If you and your spouse have separated because of domestic violence, or if you or your children feel threatened by your spouse, a restraining order provides legal protection during the divorce process. Colorado provides these civil protection orders at the county level for anyone who has experienced threats or domestic violence committed by a person age 10 or older.
These are the answers to the most commonly asked questions about obtaining a restraining order against your spouse in Colorado.
What does a restraining order do?
Depending on the terms of your restraining order, the court will prevent the other party from contacting you, remove him or her from your residence and temporarily limit contact with and custody of minor children. The judge can keep the person from coming within a certain distance of your home, your place of employment and/or your child’s school.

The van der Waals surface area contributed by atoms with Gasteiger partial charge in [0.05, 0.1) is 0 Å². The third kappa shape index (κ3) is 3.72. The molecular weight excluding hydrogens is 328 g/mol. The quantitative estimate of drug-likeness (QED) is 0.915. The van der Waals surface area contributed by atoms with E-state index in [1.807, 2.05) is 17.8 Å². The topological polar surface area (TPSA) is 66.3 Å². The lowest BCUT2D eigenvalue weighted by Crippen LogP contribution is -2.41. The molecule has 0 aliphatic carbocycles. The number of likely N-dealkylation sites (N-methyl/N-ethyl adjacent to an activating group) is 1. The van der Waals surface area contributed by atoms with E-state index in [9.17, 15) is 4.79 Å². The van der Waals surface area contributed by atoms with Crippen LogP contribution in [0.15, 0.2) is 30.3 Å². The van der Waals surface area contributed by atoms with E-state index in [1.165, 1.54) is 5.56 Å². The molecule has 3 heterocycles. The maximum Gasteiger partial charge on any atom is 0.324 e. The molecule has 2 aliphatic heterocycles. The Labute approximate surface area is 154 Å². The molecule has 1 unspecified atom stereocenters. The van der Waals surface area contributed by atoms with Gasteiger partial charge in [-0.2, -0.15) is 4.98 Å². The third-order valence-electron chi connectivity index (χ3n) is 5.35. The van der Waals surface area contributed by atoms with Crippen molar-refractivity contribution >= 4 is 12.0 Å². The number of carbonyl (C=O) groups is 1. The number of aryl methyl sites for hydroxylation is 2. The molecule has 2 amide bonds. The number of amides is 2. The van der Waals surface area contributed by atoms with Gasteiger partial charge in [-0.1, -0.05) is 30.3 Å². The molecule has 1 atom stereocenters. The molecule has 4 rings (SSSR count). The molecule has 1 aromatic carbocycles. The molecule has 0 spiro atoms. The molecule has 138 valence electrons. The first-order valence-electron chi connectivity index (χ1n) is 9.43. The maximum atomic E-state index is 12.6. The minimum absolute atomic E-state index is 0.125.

How do I get a restraining order?
During regular business hours, you can file a protection order at your local county court. After business hours, contact local law enforcement to obtain an emergency order of protection.
In the filing paperwork, you must provide detailed information about instances of abuse and threats. The judge will schedule a hearing, often the same day, to determine whether you are eligible for a temporary order of protection. This initial order lasts until your court date for a permanent restraining order, which usually occurs within 14 days.
Who notifies my spouse about the restraining order?
You must officially serve your spouse with the temporary restraining order, and he or she must attend the court date for the permanent order. You cannot serve the papers yourself and must hire a professional process server or local law enforcement offers to do so. You must file an Affidavit of Service with the court to prove that your spouse received notice of the order.
Talk to your local court or law enforcement agency right away if you think you or your children are in danger. You can file your paperwork and learn more about next steps.